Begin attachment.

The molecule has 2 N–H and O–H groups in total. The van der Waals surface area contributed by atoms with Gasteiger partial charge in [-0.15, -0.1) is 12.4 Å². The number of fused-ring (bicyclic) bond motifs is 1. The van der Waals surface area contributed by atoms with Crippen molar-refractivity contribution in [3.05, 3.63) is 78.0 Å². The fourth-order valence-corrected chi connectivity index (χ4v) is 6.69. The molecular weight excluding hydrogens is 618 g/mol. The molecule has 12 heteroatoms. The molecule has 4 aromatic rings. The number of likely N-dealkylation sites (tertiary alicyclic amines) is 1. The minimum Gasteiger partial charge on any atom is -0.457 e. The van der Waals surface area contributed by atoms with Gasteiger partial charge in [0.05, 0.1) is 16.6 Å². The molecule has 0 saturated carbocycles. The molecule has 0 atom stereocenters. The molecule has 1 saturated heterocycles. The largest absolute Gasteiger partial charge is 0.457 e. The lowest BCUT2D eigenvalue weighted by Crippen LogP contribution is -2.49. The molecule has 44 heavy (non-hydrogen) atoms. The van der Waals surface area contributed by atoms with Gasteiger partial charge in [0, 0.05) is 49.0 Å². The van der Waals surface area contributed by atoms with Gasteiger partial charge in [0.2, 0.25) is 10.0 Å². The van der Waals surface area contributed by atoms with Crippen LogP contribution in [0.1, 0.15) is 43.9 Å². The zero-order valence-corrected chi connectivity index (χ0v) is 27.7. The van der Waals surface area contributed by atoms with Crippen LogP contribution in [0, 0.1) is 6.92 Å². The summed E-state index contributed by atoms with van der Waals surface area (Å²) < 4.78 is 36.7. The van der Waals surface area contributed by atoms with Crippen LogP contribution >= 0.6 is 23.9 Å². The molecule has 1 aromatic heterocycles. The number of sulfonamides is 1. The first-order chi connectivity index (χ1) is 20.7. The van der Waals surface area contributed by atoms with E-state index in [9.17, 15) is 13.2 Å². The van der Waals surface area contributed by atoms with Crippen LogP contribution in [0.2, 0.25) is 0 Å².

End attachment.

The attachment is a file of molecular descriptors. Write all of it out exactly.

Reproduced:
The molecule has 2 N–H and O–H groups in total. The van der Waals surface area contributed by atoms with Gasteiger partial charge in [-0.15, -0.1) is 12.4 Å². The number of fused-ring (bicyclic) bond motifs is 1. The van der Waals surface area contributed by atoms with Crippen molar-refractivity contribution in [3.05, 3.63) is 78.0 Å². The fourth-order valence-corrected chi connectivity index (χ4v) is 6.69. The molecular weight excluding hydrogens is 618 g/mol. The molecule has 12 heteroatoms. The molecule has 4 aromatic rings. The number of likely N-dealkylation sites (tertiary alicyclic amines) is 1. The minimum Gasteiger partial charge on any atom is -0.457 e. The van der Waals surface area contributed by atoms with Gasteiger partial charge in [0.05, 0.1) is 16.6 Å². The molecule has 0 saturated carbocycles. The molecule has 0 atom stereocenters. The molecule has 1 saturated heterocycles. The largest absolute Gasteiger partial charge is 0.457 e. The lowest BCUT2D eigenvalue weighted by Crippen LogP contribution is -2.49. The molecule has 44 heavy (non-hydrogen) atoms. The van der Waals surface area contributed by atoms with Gasteiger partial charge in [0, 0.05) is 49.0 Å². The van der Waals surface area contributed by atoms with Gasteiger partial charge in [0.2, 0.25) is 10.0 Å². The van der Waals surface area contributed by atoms with Crippen LogP contribution in [0.1, 0.15) is 43.9 Å². The zero-order valence-corrected chi connectivity index (χ0v) is 27.7. The van der Waals surface area contributed by atoms with Crippen LogP contribution in [0, 0.1) is 6.92 Å². The summed E-state index contributed by atoms with van der Waals surface area (Å²) < 4.78 is 36.7. The van der Waals surface area contributed by atoms with Crippen LogP contribution >= 0.6 is 23.9 Å². The molecule has 1 aromatic heterocycles. The number of sulfonamides is 1. The first-order chi connectivity index (χ1) is 20.7. The van der Waals surface area contributed by atoms with E-state index in [9.17, 15) is 13.2 Å². The van der Waals surface area contributed by atoms with Crippen LogP contribution in [0.2, 0.25) is 0 Å².